Cody Gagnon’s extra point made it 7-0 Tech, and the Oredigger partisans in the packed Alumni Coliseum stands got ready for a rout.

The Saints, however, had other ideas, and Carroll quickly answered with a 10-play, 75-yard drive. The scoring march was capped by a 19-yard strike from Hunter Bledsoe to Sipes, who tied a school record with the four scores.

Sipes caught a short pass on third and 12, and outran the defense to the end zone. Josh Kraft’s extra point tied the game.

The scoring play was one of nine third-down conversions for the Saints on the day. Carroll scored five touchdowns. Three came on third down, and one came on fourth and 19.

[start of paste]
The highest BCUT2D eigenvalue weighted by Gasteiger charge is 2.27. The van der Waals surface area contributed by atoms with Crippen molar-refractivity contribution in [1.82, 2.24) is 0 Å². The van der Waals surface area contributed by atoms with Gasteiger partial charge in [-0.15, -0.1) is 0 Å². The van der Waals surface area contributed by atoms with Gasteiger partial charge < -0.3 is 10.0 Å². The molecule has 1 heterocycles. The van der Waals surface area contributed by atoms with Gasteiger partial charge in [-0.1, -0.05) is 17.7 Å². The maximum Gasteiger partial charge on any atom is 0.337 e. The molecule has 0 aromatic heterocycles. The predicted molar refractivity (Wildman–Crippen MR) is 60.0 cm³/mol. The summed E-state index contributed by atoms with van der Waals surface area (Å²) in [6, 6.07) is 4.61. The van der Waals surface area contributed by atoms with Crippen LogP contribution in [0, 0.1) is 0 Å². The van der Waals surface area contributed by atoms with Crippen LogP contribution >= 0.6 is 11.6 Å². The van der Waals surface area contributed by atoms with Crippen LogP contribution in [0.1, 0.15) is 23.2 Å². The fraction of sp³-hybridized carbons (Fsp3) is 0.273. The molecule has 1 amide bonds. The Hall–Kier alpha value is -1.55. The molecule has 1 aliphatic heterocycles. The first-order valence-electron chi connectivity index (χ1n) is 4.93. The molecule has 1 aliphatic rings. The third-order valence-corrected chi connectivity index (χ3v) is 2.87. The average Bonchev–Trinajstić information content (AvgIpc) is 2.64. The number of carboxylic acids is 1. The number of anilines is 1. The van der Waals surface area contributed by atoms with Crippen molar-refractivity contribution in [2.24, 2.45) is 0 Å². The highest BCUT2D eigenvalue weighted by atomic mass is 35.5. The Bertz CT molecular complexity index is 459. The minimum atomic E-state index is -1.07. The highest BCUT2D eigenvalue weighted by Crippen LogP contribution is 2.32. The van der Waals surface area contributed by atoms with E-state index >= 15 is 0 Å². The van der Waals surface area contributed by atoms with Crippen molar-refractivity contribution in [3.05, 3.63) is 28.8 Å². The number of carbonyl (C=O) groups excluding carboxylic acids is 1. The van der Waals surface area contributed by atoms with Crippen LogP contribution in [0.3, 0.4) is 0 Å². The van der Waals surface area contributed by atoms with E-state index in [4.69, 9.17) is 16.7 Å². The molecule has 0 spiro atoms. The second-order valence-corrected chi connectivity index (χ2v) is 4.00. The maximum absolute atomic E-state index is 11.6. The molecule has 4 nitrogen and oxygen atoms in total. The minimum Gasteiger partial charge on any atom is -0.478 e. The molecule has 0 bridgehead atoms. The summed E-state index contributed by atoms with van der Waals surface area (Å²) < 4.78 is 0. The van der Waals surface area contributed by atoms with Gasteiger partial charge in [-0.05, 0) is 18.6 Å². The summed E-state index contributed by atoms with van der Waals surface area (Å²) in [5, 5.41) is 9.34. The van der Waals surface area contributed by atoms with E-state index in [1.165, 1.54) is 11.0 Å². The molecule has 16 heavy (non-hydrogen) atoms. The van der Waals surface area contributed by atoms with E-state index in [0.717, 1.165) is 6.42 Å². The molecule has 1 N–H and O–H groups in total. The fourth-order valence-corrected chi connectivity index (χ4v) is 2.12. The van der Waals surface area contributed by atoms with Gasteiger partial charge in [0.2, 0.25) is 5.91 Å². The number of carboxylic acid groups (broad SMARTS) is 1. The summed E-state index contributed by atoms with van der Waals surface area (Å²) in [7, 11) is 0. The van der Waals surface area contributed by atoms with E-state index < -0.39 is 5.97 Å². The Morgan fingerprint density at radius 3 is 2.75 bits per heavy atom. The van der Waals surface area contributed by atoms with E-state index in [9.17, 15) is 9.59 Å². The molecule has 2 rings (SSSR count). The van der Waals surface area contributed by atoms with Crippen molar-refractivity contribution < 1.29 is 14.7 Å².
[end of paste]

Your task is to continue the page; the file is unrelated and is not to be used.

“They did a great job on third down,” Morrell said. “Their kids went up and made some plays. That’s something we previously hadn’t seen from their quarterback. He put it up in the air and receivers went out and made some plays.”

Carroll took the lead for good 1 minute before halftime when Troy Arntson lined up for the “Wildcat” snap. He scrambled around before finding Joe Farris in the back of the end zone for an 8-yard score.

Foote blocked the extra point, but Carroll took a 13-6 lead into halftime.

The Saints extended the lead to 19-13 early in the third. Carol marched 66 yards on just six plays. The drive was capped when Kolby Killoy, who took most of the snaps in the second half, hit Sipes for an 24-yard touchdown.

Hansen blocked the extra point, and Tech quickly answered.